20 Second Advisor: Get the most bang for your buck travelling overseas
The strong American dollar is the upside of a volatile economy. For U.S. travelers headed abroad, that may help make up for the rising cost of travel.
For example, the exchange rate with the euro is about $1.04, meaning each 100 euros will cost about $104. One euro was worth about $1.22 this time last year. The present rate is down significantly from its high in 2008, when each euro was worth $1.58. This means that spending abroad is cheaper.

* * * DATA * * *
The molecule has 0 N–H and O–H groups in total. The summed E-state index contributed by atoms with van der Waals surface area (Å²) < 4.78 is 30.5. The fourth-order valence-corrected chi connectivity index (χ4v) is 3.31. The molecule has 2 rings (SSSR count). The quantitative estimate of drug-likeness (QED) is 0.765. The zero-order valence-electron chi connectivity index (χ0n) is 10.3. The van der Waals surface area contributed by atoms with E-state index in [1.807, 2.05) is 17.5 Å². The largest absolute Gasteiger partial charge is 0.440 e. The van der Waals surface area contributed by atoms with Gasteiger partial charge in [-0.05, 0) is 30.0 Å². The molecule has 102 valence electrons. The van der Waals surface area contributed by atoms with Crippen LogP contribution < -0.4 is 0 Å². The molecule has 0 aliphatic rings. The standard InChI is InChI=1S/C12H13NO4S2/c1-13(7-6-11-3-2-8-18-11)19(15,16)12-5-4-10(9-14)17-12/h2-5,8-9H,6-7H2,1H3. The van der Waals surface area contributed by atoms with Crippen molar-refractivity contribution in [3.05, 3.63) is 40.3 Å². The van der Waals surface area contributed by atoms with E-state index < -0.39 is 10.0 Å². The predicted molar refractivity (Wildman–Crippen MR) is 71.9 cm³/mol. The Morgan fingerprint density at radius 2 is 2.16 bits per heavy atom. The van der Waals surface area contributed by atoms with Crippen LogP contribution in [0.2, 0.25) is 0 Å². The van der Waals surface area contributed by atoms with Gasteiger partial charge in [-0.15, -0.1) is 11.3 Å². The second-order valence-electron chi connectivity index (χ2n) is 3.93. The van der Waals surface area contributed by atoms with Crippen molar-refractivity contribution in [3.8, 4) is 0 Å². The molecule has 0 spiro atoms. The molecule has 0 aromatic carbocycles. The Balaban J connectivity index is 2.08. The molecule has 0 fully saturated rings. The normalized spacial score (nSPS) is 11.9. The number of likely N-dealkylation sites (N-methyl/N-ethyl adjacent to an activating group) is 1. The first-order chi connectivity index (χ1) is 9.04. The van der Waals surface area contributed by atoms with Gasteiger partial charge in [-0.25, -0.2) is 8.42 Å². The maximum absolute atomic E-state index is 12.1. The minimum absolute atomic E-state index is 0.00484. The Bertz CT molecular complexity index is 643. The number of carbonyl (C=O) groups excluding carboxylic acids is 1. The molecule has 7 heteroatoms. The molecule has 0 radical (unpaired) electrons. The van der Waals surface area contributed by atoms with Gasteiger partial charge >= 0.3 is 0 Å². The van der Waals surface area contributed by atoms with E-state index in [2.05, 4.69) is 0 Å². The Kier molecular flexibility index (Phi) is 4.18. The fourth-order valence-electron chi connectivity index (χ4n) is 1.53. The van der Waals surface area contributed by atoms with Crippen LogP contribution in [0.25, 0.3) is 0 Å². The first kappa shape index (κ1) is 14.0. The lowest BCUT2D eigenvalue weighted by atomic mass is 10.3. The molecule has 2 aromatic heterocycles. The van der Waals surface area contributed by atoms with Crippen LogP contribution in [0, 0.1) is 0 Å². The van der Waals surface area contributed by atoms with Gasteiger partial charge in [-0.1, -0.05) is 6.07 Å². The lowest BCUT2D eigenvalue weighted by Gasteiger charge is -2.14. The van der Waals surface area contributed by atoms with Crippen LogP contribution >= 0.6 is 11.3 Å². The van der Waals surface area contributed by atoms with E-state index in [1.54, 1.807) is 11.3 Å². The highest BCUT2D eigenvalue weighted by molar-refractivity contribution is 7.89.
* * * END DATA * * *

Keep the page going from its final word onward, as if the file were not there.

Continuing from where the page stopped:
Here is how to make the most of a strong dollar abroad.
- Pay with a credit card with no foreign transaction fees (determine this by calling your bank);
- Withdraw cash abroad, if needed, via an A.T.M. in the local currency (and skip the currency exchanges at airports, which offer poorer rates)
- And always select the local currency on a credit card purchase if offered a choice between it and U.S. dollars.
By dealing in the local currency, you are avoiding what is known as dynamic currency conversion, where a merchant lets you see the cost in your national currency and may be trading on your ignorance of the official conversion rate.
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